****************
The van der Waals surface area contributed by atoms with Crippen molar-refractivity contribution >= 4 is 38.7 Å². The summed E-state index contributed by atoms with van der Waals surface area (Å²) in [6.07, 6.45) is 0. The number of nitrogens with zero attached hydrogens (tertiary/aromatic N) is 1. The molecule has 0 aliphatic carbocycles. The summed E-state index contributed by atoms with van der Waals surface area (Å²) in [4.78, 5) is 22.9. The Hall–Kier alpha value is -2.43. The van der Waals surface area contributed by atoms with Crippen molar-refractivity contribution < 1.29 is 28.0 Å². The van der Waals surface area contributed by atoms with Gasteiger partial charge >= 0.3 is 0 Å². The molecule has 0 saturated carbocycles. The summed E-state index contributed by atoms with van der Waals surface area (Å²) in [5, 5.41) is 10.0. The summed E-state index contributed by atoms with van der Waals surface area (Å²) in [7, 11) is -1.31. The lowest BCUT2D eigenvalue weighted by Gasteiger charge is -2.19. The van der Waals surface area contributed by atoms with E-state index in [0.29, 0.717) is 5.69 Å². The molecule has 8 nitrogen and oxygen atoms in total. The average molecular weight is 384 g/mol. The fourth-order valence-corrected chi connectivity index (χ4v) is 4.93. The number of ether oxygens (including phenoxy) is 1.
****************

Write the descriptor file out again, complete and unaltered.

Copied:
The van der Waals surface area contributed by atoms with Crippen molar-refractivity contribution >= 4 is 38.7 Å². The summed E-state index contributed by atoms with van der Waals surface area (Å²) in [6.07, 6.45) is 0. The number of nitrogens with zero attached hydrogens (tertiary/aromatic N) is 1. The molecule has 0 aliphatic carbocycles. The summed E-state index contributed by atoms with van der Waals surface area (Å²) in [4.78, 5) is 22.9. The Hall–Kier alpha value is -2.43. The van der Waals surface area contributed by atoms with Crippen molar-refractivity contribution < 1.29 is 28.0 Å². The van der Waals surface area contributed by atoms with Gasteiger partial charge >= 0.3 is 0 Å². The molecule has 0 saturated carbocycles. The summed E-state index contributed by atoms with van der Waals surface area (Å²) in [5, 5.41) is 10.0. The summed E-state index contributed by atoms with van der Waals surface area (Å²) in [7, 11) is -1.31. The lowest BCUT2D eigenvalue weighted by Gasteiger charge is -2.19. The van der Waals surface area contributed by atoms with E-state index in [0.29, 0.717) is 5.69 Å². The molecule has 8 nitrogen and oxygen atoms in total. The average molecular weight is 384 g/mol. The fourth-order valence-corrected chi connectivity index (χ4v) is 4.93. The number of ether oxygens (including phenoxy) is 1.